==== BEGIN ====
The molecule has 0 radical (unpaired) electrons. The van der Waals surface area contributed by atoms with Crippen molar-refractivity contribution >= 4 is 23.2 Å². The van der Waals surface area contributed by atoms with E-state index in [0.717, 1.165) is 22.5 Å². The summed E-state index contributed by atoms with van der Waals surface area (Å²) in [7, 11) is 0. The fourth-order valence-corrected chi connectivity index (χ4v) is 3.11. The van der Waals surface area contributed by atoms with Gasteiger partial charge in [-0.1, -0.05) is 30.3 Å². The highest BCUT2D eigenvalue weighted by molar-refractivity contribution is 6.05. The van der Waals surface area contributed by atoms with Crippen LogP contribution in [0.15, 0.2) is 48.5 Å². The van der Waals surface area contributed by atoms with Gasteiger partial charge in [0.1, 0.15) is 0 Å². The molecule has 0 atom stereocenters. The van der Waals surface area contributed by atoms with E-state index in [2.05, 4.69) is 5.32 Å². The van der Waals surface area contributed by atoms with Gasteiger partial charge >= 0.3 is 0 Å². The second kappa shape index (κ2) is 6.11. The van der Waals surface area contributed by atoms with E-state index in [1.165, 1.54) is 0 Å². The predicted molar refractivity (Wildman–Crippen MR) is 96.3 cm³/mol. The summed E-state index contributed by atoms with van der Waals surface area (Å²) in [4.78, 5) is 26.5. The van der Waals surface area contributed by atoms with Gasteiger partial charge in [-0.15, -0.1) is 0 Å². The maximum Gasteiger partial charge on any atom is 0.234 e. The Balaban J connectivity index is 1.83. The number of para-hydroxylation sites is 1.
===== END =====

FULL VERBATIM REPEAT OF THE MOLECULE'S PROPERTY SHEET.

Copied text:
The molecule has 0 radical (unpaired) electrons. The van der Waals surface area contributed by atoms with Crippen molar-refractivity contribution >= 4 is 23.2 Å². The van der Waals surface area contributed by atoms with E-state index in [0.717, 1.165) is 22.5 Å². The summed E-state index contributed by atoms with van der Waals surface area (Å²) in [7, 11) is 0. The fourth-order valence-corrected chi connectivity index (χ4v) is 3.11. The van der Waals surface area contributed by atoms with Gasteiger partial charge in [-0.1, -0.05) is 30.3 Å². The highest BCUT2D eigenvalue weighted by molar-refractivity contribution is 6.05. The van der Waals surface area contributed by atoms with Crippen LogP contribution in [0.15, 0.2) is 48.5 Å². The van der Waals surface area contributed by atoms with Gasteiger partial charge in [0.1, 0.15) is 0 Å². The molecule has 0 atom stereocenters. The van der Waals surface area contributed by atoms with E-state index in [2.05, 4.69) is 5.32 Å². The van der Waals surface area contributed by atoms with Gasteiger partial charge >= 0.3 is 0 Å². The second kappa shape index (κ2) is 6.11. The van der Waals surface area contributed by atoms with E-state index in [1.165, 1.54) is 0 Å². The predicted molar refractivity (Wildman–Crippen MR) is 96.3 cm³/mol. The summed E-state index contributed by atoms with van der Waals surface area (Å²) in [4.78, 5) is 26.5. The van der Waals surface area contributed by atoms with Gasteiger partial charge in [-0.15, -0.1) is 0 Å². The maximum Gasteiger partial charge on any atom is 0.234 e. The Balaban J connectivity index is 1.83. The number of para-hydroxylation sites is 1.